Designer and craftsman Kingsley Walters discusses how his upbringing in Jamaica and multi-disciplinary career as an artist and creator has influenced his perspective on style, and what sustainability means for him.
"Making things in a traditional way is like sharing an opinion. I am speaking through the things that I make."
Multi-disciplinary artist and designer Kingsley Walters is no stranger to hard work. His brand, Kingsley Walter Studio, makes extraordinary hand-made leather products which speak to the experience, talent and vision of their creator. As he sits down with SIRPLUS, he tells us what inspired him to begin working with leather, working with this ancient material and crafting it into must-have items for the modern day.
How did you get started in the world of design?
Kingsley: I started practising just over five years ago. I spent the first couple of years trying to build up my skills. I started out just selling on the Broadway market in Hackney, just making small stuff like card wallets, that sort of thing. Sometimes I sold stuff, sometime I didn't! But it slowly get my interest going. And then I started to receive a few commissions from friends, family, and random people who saw my stuff online. It was slow, obviously, but it gave me the encouragement to carry on until I found my style, until I really started to enjoy it.
Your studio has this wonderful kite logo. Can you tell us about the background to that?
Kingsley: It reminds me about growing up in Jamaica. I left when I was 11 years old, but that's old enough to remember a lot. During school holidays, we would run around in mango fields, and play football against other kids, or make homemade kites and fly them in playful kite wars. Sometimes, we would put all our money together, so the winning team in the kite wars would have made enough to go to the shop and buy drinks and bread. Jamaica contributes massively to who I am, so when it came to deciding on a logo I went back to my roots. That’s where it all started - making kites from scratch, by hand. Making things in a traditional way is like sharing an opinion. I am speaking through the things that I make.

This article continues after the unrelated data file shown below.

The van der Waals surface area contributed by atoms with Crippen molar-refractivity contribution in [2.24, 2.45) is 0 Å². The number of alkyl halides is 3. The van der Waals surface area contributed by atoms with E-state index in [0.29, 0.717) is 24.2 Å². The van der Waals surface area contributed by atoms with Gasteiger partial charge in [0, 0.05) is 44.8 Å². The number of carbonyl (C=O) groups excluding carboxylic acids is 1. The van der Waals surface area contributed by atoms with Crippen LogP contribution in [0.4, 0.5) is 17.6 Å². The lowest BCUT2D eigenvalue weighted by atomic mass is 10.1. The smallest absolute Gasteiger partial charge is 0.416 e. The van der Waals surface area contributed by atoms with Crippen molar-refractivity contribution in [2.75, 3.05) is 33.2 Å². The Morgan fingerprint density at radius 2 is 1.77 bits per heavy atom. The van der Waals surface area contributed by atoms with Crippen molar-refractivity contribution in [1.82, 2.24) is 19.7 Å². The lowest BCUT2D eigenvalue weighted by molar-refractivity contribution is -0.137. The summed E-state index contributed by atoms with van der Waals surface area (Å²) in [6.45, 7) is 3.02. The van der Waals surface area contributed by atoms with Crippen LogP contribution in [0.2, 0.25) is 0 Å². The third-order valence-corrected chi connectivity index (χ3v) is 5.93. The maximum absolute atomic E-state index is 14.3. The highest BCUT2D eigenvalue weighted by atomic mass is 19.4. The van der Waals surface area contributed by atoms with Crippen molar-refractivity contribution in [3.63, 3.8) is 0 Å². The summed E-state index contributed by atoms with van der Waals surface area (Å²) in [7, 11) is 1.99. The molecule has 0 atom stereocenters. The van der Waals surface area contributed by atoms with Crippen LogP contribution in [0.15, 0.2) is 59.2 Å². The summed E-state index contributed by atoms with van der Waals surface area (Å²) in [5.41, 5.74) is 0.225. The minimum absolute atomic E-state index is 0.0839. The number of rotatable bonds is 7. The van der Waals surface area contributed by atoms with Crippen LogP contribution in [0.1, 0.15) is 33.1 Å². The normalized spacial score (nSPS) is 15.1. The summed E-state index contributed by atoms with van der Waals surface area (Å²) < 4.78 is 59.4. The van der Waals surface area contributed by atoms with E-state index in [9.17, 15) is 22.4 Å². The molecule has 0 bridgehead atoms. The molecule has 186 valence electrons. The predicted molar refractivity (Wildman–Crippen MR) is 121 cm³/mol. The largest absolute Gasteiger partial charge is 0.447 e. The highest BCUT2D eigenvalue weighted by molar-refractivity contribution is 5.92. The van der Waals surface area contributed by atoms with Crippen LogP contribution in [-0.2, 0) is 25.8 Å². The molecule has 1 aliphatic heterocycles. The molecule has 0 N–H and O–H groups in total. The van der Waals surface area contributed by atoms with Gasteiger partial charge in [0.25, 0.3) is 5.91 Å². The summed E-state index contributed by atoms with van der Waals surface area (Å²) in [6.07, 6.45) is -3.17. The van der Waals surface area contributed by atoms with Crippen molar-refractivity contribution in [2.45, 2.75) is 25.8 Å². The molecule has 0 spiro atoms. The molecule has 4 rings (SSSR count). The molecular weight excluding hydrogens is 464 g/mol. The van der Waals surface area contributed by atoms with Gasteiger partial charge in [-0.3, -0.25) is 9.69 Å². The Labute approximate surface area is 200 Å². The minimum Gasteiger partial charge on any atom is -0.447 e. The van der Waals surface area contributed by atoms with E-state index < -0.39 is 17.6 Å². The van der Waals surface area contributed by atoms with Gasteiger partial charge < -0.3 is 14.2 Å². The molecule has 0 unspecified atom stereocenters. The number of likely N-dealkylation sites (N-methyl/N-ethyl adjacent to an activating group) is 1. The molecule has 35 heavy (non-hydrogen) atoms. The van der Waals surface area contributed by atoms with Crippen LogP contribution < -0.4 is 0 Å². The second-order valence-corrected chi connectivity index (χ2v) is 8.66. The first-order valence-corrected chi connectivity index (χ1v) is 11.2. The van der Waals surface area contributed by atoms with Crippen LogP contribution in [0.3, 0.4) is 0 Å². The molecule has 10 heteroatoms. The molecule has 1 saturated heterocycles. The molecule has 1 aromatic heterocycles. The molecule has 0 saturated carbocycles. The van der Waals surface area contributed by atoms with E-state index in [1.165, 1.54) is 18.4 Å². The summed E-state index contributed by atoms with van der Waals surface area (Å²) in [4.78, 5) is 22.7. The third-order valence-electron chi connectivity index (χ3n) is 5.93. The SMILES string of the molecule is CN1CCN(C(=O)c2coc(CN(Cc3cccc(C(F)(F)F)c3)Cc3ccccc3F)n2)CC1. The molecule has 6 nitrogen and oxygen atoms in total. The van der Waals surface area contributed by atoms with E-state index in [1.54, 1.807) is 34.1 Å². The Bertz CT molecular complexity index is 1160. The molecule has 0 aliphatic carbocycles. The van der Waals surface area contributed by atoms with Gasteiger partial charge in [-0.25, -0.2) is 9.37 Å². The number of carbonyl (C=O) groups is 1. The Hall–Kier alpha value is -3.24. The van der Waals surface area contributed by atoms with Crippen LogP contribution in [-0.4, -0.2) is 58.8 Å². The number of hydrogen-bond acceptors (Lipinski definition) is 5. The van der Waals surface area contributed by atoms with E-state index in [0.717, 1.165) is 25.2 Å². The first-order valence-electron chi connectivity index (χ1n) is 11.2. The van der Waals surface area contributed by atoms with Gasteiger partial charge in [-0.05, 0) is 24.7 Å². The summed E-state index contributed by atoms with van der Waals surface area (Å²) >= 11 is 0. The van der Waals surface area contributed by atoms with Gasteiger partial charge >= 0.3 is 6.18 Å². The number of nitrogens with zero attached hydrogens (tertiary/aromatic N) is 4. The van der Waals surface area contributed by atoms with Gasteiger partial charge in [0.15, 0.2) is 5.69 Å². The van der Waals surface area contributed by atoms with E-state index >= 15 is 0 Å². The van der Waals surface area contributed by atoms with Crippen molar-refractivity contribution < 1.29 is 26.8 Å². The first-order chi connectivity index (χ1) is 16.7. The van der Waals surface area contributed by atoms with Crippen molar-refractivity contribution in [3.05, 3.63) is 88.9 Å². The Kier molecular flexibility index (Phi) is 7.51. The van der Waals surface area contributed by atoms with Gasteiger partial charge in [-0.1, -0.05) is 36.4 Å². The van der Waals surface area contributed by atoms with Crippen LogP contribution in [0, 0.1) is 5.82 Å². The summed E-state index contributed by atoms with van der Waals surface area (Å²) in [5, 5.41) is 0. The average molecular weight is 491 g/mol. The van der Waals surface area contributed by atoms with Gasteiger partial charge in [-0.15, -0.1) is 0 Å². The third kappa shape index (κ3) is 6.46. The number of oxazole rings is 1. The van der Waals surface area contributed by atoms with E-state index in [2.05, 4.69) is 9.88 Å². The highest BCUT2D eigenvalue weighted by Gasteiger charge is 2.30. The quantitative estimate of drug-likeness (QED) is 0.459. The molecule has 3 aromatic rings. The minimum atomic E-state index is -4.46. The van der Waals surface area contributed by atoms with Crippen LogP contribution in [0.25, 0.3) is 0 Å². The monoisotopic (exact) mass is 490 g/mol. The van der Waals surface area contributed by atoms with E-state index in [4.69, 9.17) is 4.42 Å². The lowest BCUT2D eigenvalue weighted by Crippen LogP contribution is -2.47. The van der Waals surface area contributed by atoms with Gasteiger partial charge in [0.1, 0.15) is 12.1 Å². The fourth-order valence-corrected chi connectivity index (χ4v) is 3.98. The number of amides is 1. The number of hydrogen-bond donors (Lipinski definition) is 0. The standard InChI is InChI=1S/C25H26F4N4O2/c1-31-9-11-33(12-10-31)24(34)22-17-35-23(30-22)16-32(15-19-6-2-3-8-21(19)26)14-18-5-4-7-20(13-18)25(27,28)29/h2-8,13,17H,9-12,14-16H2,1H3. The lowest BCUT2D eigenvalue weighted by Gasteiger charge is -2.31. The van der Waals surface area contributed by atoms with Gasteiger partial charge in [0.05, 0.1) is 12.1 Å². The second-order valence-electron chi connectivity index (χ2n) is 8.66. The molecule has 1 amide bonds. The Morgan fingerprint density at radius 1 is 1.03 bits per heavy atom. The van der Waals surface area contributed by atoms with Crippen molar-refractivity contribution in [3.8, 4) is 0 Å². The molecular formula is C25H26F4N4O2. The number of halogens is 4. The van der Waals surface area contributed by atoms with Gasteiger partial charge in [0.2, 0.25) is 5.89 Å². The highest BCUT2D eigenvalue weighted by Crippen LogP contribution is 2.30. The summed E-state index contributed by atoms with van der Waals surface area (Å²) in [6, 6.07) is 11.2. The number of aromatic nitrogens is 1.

Tell us a bit about the relationship between leather and sustainability.
Kingsley: My approach to sustainability is rooted in quality. I didn't study fashion, it was never at the forefront of my mind originally that I needed to have a story to tell about how my brand is sustainable and have some new narrative to push out into the world. For me it all started with quality, with the sourcing of the material. With leather, there's a bit of a misconception about it being unsustainable because it comes from animals, but that's the opposite of the truth. Obviously I would never work with a material where an animal had to die for it. But leather is available, in abundance, and it makes remarkably durable pieces of clothing. Sustainability is not just about buying the latest eco-material, it's about avoiding buying things again and again. If you have some good leather shoes, you're gonna have them for five...ten years maybe. For me, sustainability is about quality and making stuff that lasts.
Kingley wears SIRPLUS's textured polo shirt from his SIRPLUS selection.
"Sustainability is not just about buying the latest eco-material, it's about avoiding buying things again and again."
How do you relax when you're not in the studio?
Kingsley: I listen to audiobooks a lot. I just finished listening to Ayn Rand's The Fountainhead - it was great. It reminded me to be a bit more stubborn now and then. I'm currently listening to Robin Sharma's The 5 O'Clock Club which is all about self-disciple and routine. First thing on this list is getting up at five in the morning, which I've been trying to do. It works for me because you get to experience London when no one else is around, and the streets are completely quiet. It's amazing. I do some exercise, get some adrenaline pumping, and do a bit of yoga. I find it hard to watch stuff on TV, or to sit through a film. My friends had been trying to get me to watch Star Wars recently, but I just couldn't sink my teeth into it. I did try though - and I liked that there's a lot to learn from Star Wars. I like the idea of the force and the concentration needed to control it. The force being in you - that's a message I liked to see in the world. I think that's why it emotionally connects with people - because people want a force to believe in. Something that tells them they can do this.